The evidence showed that the longer immigrants spent in the USA, the less diverse their bacteria became, and that this was linked to rising obesity. Generally speaking, microbiomes from the Western world are associated with greater obesity, whereas people from developing countries tend to have more diverse and healthy microbiomes (particularly in areas where fruits and vegetables are more popular).
The changes were even more pronounced in their children.
People switching from a Thai diet to an American diet exhibit a drastic reduction in microbiome diversity. More specifically, that included the Hmong and Karen people groups - ethnic minorities originally from China and Burma. "But it was striking to see this loss of diversity actually happening in people who were changing countries or migrating from a developing nation to the US", he says.
"Obesity was a concern that was coming up a lot for the Hmong and Karen communities here".
"In other studies, the microbiome had been related to obesity, so we wanted to know if there was potentially a relationship in immigrants and make any findings relevant and available to the communities", explained Pajau Vangay, first author of the study.
The human gut is home to hundreds of different species of bacteria known collectively as the "gut microbiome". Ground-breaking studies from the lab of United States biologist Jeff Gordon first found a link between obesity and the gut microbiome in 2006, when they showed mice gained weight when they were given gut bacteria from obese humans.
These are, essentially, "good" microbes - at least some of them.
These two bacteria are not necessarily good or bad; they're simply dominant members of the gut microbiomes in different populations around the world.
For the study, the researchers collected stool samples as well as asked for dietary recalls from 514 Hmong and Karen individuals living in Thailand and the United States. The study also featured the children of those immigrants, as well as Caucasian American controls.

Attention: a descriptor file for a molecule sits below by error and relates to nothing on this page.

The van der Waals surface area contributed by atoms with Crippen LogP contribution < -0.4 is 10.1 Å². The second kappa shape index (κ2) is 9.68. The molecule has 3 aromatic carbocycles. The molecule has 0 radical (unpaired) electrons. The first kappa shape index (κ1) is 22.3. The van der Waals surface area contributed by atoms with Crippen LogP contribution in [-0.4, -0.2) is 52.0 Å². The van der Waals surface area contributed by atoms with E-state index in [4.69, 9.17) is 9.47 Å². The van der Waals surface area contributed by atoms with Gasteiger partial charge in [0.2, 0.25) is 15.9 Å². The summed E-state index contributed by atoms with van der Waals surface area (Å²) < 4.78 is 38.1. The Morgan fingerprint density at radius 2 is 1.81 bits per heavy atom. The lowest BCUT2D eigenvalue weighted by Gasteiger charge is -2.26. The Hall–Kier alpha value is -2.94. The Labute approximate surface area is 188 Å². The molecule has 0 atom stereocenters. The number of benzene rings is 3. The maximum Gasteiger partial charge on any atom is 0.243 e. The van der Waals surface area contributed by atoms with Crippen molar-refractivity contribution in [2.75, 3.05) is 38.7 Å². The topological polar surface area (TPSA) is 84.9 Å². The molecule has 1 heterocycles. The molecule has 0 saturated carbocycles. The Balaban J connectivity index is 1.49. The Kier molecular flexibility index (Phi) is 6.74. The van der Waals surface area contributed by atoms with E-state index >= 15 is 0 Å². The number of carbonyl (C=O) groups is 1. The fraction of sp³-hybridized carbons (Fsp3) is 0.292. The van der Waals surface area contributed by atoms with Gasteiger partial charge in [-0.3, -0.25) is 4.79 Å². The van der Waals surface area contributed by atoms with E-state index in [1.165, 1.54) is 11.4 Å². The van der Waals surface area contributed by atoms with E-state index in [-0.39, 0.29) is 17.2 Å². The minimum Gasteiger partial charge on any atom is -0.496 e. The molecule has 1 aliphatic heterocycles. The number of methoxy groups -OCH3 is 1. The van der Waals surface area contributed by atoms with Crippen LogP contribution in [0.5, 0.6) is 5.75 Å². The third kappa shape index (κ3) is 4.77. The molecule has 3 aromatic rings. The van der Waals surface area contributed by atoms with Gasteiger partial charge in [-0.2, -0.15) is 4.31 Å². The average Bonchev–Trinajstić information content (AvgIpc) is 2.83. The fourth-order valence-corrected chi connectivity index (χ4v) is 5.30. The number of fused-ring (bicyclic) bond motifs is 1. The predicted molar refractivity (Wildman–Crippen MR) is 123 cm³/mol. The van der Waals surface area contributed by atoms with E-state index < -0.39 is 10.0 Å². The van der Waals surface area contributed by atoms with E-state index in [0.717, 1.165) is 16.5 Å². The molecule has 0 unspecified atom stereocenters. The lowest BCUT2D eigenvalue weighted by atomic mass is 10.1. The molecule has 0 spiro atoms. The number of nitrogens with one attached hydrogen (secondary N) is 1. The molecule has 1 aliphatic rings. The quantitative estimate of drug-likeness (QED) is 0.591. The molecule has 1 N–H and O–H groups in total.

The researchers found significant and lasting changes to the gut microbiome that started right away-in the first six to nine months after the Karen refugees immigrated-according to the analyses of the established immigrants. "Having the wrong gut microbes has now been associated with nearly every major human disease and has been found to have a causative role in a wide variety of chronic diseases", they said.
For newcomers to the United States, the downside of immigration may be a rapid change in gut bacteria, researchers say. Most notably, a Western strain of bacteria (Bacteroides) began to displace the non-Western bacteria strain (Prevotella).
Knights pointed out that changes were sharper and more distinct in kids. They suspect that diet might have something to do with it. "However, it is clear in our study that when people lose certain species of microbes, they also lose the ability to produce the enzymes that those microbes carry, and that is probably affecting the types of foods they can digest". In recent years, it's become clear that our microbiome responds to things like diet and lifestyle, and that an unhealthy microbiome may play a role in metabolic diseases like obesity and diabetes, as well as neurological disorders. "It could be that this has to do with actually being born in the United States of America or growing up in the context of a more typical US diet", Knights said in a journal news release. But in this case, "Westernization of the microbiome is associated with obesity in immigrants, so this could be an interesting avenue for future research into treatment of obesity, both in immigrants and potentially in the broader population", Knights concluded. Indeed, obese study participants had the lowest levels of diversity in their microbiomes, and as Knights tells Gizmodo, "there seems to be a universal association with loss of diversity with disease". "And that's something that has been seen in animal models before, but not in humans", he said.